What are contact center analytics?

Contact (and call) center analytics involves collecting, measuring, and analyzing data to improve business operations. It can include key performance indicators (KPIs) and metrics related to agent productivity, customer satisfaction, and operational efficiency.

Gathering and analyzing data analytics provides a way to pinpoint areas of strength or weakness throughout the call center. Moreover, they can reveal trends, impacts, and opportunities that not only reduce costs but also help organizations create a holistic view of the customer experience

Where do analytics come from? Simply put, enterprises rely on numerous data sources, such as:

  • Customer call transcriptions.

  • Video recordings.

  • Live chat histories. 

  • Customer relationship management (CRM) software.

  • Interactive Voice Response (IVR) systems.

  • Customer feedback surveys.

The role of analytics in contact center operations

The term “call center analytics” is a bit of a misnomer, as most organizations have transitioned away from traditional telephony to the more comprehensive contact center model. In other words, they’re focusing on numerous communication channels simultaneously, such as social media, SMS, email, and more. As a result, they can deliver an “omnichannel” customer experience. 

Nonetheless, 61% of consumers still prefer talking on the phone when they require customer service. According to research, most businesses even experienced an increase in call volume in recent years despite the availability of numerous self-service options. 

Factoring in other channels, such as social media, live chat, and email, contact centers are witnessing an explosion of customer data. The result? An avalanche of information just waiting to be transformed into contact center analytics.

However, if you’re not tapping into these data sources, you’re missing out on valuable insight that can yield significant business advantages. According to McKinsey’s research, enterprises have successfully leveraged advanced analytics to:

  • Reduce average handle time by 40%.

  • Increase self-service containment rates by 20%.

  • Cut employee costs by $5 million.

  • Improve conversion rates on service-to-sales calls by almost 50%.

That was back in 2019. Today, the latest innovations in contact center software are generating even more advanced analytics—and, in turn, deeper and more actionable insights. To demonstrate, let’s explore the ways data-driven decision-making can benefit your business:

Enhancing agent performance

Analytics can help employees get back on track if they’re disengaged or overwhelmed by work. With valuable insight into their performance, they can objectively understand where they can improve.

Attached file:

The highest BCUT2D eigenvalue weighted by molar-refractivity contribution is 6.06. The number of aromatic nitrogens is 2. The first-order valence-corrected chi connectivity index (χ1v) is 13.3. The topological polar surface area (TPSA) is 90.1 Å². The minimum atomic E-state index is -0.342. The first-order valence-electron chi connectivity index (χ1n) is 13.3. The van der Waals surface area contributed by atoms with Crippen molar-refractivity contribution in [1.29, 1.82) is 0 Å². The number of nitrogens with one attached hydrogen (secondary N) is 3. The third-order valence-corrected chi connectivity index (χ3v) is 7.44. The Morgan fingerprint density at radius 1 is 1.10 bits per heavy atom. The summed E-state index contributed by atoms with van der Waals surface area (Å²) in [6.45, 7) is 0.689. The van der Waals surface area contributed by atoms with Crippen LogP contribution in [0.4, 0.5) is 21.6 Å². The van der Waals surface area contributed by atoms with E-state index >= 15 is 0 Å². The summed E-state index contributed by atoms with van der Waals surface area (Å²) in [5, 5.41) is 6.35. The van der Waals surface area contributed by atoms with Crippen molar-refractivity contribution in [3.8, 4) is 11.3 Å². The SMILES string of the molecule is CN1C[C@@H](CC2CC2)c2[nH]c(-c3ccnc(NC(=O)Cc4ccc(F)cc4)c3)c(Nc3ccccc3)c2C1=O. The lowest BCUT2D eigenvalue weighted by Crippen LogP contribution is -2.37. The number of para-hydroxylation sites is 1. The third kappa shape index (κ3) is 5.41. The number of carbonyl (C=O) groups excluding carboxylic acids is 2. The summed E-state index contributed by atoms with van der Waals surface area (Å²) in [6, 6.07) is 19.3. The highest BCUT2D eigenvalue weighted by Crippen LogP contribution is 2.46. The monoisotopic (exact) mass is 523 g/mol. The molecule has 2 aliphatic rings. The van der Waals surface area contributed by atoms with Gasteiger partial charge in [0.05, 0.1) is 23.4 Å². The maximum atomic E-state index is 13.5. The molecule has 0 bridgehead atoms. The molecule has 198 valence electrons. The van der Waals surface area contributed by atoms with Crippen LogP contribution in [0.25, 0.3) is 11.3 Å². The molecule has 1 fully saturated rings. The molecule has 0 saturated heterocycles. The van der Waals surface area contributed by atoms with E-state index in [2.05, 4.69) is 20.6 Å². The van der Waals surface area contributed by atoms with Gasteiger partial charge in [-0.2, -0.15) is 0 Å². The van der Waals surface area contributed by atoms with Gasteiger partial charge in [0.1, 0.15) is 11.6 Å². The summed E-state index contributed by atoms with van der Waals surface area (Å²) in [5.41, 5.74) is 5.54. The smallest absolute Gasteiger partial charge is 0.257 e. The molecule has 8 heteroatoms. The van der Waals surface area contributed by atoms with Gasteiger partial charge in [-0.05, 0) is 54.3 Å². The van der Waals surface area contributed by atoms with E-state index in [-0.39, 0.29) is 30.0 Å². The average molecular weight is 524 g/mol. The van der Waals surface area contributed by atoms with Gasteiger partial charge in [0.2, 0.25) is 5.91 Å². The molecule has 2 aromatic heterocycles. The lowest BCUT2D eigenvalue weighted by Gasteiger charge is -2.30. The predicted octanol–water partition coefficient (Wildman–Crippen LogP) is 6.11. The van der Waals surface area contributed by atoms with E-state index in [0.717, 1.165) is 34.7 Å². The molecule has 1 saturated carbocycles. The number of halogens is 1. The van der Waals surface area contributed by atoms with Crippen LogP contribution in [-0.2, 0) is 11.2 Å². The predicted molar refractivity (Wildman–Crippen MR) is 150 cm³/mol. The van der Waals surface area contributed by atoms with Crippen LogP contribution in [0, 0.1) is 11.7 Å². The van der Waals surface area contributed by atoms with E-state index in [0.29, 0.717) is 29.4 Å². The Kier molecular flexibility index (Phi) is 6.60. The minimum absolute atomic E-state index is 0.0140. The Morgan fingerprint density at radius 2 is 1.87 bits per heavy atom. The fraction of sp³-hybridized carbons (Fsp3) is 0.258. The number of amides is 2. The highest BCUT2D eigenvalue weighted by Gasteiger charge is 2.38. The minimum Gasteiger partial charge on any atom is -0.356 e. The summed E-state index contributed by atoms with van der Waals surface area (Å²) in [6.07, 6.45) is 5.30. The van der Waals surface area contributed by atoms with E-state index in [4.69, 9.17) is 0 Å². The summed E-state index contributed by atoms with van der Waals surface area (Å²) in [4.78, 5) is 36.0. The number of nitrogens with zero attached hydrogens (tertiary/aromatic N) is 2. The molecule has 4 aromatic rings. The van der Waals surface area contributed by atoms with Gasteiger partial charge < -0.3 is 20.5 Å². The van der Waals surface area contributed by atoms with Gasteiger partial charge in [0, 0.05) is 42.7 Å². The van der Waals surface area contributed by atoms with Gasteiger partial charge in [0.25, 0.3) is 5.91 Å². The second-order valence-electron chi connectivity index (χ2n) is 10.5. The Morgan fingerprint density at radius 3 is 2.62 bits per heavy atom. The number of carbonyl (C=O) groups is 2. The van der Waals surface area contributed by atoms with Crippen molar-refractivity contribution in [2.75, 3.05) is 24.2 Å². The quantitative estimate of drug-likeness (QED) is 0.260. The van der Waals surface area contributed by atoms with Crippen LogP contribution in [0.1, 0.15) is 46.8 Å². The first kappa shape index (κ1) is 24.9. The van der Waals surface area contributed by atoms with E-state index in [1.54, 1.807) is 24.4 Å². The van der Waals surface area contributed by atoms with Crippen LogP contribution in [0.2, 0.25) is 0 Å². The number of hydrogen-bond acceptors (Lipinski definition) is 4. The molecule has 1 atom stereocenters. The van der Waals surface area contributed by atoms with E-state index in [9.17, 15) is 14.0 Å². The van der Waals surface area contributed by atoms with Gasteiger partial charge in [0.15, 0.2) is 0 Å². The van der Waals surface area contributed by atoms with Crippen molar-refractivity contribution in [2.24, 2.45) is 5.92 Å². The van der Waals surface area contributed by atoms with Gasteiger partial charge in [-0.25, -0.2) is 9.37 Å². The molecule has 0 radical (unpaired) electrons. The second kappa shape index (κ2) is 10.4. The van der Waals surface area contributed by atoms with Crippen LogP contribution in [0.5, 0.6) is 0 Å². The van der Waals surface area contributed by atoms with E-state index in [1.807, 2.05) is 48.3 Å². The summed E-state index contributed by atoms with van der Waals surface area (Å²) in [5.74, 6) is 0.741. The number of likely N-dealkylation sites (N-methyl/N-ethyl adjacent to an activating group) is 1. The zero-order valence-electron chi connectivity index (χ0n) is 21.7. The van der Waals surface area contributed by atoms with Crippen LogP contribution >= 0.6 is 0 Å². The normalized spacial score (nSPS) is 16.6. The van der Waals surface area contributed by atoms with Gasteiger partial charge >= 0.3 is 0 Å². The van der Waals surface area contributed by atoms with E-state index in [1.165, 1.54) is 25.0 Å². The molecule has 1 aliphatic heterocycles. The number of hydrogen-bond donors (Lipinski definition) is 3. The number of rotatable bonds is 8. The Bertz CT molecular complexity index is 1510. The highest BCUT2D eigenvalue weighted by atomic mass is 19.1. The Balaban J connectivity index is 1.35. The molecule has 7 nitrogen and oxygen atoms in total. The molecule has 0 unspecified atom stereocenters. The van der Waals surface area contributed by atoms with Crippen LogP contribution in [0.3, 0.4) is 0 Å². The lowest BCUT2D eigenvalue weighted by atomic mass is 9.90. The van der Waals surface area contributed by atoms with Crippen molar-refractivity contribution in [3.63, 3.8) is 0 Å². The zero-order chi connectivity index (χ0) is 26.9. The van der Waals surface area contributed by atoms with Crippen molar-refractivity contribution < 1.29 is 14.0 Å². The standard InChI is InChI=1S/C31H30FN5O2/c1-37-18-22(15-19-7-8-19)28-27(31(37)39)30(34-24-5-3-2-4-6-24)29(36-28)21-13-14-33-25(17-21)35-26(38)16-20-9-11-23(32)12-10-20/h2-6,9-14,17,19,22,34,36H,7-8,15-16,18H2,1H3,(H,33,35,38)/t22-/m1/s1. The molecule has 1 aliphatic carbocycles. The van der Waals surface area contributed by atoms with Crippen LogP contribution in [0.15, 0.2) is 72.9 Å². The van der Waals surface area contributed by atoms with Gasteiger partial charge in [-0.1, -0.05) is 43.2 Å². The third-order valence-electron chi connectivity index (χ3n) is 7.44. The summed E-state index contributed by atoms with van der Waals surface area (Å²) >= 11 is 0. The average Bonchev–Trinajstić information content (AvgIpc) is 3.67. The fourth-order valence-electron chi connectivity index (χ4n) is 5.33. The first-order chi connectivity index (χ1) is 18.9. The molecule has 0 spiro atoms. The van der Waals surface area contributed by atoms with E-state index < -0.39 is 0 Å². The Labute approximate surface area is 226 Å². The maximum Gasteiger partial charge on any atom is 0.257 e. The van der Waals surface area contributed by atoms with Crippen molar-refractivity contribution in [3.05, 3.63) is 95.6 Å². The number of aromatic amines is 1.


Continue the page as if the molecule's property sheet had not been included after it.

Not only does this boost agent productivity, but it reduces turnover by helping employees manage their time, resolve customer issues, and destress the work environment. Plus, agent analytics can help managers improve agent training programs, not to mention script creation and coaching. 

Increasing revenue

Data analytics are especially useful in outbound call centers, where agents may be trying to sell or upsell to customers. For example, insight into someone’s recent purchase history or brand communications could reveal information about their pain points or needs. 

This is also helpful in retaining frustrated customers at risk of abandonment. Agents can use historical data to offer a relevant solution, leading to a new or additional conversion. 

Improving customer satisfaction

Analyzing customer data allows you to identify trends in customer behavior. In turn, agents can personalize interactions to offer each individual a tailored customer experience. That’s especially vital now that 71% of consumers expect personalization—and even more get frustrated when they don’t receive it. 

Rather than feeling like a number, tailored customer service fosters a more trusting, personal relationship with the brand, thereby improving long-term customer loyalty. And, with a greater lifetime value, they’re more likely to make repeat purchases in the future. 

Optimizing reliability 

From a management perspective, analytics also help contact centers avoid costly disruptions or bottlenecks. Monitoring customer call volumes, for instance, can reveal patterns and help managers allocate resources accordingly. You can also use historical data to improve agent scheduling, ensuring you’re never understaffed during peak seasons, such as right after the holidays. 

Types of contact and call center analytics

From basic to advanced analytics, the world of data-driven contact center intelligence is constantly growing. However, a few essential types stand above the rest. 

1. Customer interaction analytics

Customer interaction analytics mainly monitor agent productivity and overall contact center performance. They include both real-time and historical indicators, such as:

  • Response times.

  • Average handle time.

  • Abandonment rate.

  • First-contact resolution rate.